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A Short Visual History of How Texting Is Depicted in Film

A Short Visual History of How Texting Is Depicted in Film

If the recently-released trailer (at bottom of page) for Jason Reitman’s dark-side- of-the-Internet expose Men, Women & Children has you seeing floating text messages everywhere, mash-up master Tony Zhou is here to shed some light on that suddenly ubiquitous bit of textual clutter. 

 The editor and video essayist follows up insightful pieces on “Bayhem" and "The Spielberg Oner" with "A Brief Look at Texting and the Internet in Film" (below), a five-minute crash course in the still-evolving way that filmmakers are struggling to keep up with the dramatic changes happening in the realm of interpersonal and online communication. Zhou first noticed the trend towards cutting-and-pasting text bubbles onscreen in the wildly popular TV series, Sherlock, but the practice actually dates back a little further to soap operas, teen comedies like 2008’s Sex Drive and movies hailing from such tech-forward nations as Japan and South Korea.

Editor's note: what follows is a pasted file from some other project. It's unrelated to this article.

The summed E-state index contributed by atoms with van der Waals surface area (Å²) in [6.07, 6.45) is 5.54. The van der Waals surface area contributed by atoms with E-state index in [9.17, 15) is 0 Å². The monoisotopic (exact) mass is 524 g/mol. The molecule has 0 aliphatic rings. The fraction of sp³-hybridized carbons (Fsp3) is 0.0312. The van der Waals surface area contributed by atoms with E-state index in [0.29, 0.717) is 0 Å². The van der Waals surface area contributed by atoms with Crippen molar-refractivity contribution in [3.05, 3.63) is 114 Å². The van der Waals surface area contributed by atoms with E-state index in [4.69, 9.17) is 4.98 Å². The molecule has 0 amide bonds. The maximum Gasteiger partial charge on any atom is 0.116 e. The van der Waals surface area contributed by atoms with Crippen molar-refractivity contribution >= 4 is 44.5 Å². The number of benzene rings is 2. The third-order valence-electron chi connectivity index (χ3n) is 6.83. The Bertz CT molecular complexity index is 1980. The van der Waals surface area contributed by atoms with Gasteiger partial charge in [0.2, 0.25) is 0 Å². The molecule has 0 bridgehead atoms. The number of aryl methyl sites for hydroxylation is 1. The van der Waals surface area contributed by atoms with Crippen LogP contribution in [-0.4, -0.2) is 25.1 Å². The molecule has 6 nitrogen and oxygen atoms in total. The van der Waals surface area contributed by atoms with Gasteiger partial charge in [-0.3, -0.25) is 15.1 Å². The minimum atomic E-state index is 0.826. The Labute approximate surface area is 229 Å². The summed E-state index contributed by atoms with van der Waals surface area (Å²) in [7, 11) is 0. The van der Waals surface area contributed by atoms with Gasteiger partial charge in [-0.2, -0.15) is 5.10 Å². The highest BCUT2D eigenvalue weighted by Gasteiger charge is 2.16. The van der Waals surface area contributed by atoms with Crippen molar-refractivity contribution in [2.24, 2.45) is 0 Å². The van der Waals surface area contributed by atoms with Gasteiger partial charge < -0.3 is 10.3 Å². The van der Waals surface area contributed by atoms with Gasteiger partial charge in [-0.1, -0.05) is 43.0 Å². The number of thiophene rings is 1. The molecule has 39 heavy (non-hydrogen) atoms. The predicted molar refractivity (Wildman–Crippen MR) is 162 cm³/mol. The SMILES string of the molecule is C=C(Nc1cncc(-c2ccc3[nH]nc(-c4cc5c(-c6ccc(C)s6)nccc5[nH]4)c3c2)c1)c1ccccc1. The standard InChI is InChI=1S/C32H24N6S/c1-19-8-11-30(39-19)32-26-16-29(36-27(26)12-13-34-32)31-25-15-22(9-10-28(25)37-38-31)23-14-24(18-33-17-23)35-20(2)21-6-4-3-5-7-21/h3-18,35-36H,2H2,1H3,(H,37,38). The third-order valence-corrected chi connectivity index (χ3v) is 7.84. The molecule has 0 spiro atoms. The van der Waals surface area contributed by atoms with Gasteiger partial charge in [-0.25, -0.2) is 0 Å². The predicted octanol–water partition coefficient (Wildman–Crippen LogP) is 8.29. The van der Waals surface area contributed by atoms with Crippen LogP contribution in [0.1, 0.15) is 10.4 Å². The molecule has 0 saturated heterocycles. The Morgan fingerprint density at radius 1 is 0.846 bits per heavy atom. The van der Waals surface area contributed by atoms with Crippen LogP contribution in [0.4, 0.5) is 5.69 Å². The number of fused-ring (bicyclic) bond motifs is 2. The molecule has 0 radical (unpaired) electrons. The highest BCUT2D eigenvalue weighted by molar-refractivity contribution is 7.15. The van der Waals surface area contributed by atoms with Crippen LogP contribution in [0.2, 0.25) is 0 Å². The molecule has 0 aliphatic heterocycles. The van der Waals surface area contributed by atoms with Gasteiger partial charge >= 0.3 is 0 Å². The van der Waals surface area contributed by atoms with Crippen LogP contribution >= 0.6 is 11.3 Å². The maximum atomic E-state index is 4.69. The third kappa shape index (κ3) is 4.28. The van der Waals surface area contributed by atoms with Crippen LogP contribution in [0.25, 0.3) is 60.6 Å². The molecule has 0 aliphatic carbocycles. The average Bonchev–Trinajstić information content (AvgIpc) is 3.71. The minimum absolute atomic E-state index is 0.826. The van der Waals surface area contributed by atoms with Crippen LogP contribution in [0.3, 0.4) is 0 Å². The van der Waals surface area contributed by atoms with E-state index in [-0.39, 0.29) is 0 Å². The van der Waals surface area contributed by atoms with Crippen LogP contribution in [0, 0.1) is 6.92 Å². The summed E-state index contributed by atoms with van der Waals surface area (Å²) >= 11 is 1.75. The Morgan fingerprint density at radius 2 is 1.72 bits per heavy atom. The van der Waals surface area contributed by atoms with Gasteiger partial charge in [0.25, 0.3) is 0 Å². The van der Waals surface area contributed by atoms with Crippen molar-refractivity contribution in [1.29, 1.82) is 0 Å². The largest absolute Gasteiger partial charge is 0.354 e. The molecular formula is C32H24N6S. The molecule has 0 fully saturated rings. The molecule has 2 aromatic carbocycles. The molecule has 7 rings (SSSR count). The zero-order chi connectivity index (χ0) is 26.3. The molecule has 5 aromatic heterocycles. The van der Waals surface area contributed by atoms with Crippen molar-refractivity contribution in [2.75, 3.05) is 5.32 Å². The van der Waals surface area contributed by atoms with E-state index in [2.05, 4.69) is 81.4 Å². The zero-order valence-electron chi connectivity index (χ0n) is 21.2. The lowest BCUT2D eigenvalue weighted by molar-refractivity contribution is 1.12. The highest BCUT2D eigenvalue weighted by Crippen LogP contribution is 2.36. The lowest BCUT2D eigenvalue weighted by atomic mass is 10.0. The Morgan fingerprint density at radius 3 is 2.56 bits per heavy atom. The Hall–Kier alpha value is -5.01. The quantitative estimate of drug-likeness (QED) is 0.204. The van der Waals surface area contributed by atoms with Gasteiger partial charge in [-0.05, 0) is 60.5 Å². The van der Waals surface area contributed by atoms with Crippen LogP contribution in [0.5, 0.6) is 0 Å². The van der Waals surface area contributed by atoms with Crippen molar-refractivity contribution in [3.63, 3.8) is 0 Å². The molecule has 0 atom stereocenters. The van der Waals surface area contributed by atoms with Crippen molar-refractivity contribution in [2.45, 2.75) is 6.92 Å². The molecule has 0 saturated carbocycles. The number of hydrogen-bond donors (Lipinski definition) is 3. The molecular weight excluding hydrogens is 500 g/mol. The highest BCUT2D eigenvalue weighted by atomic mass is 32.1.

In his typically erudite and well-edited way, Zhou illustrates how far filmmakers’ use of texting has come and how far it still has to go, pulling clips from such movies as The Fifth Estate and The Fault in Our Stars (above), as well as TV shows like House of Cards and Pretty Little Liars.  Since Men, Women & Children is premiering at the Toronto Film Festival in a couple of weeks, it’s probably too late for Reitman to make any last-minute changes, but if he watches Zhou’s video, maybe he can apply its lessons to his next movie.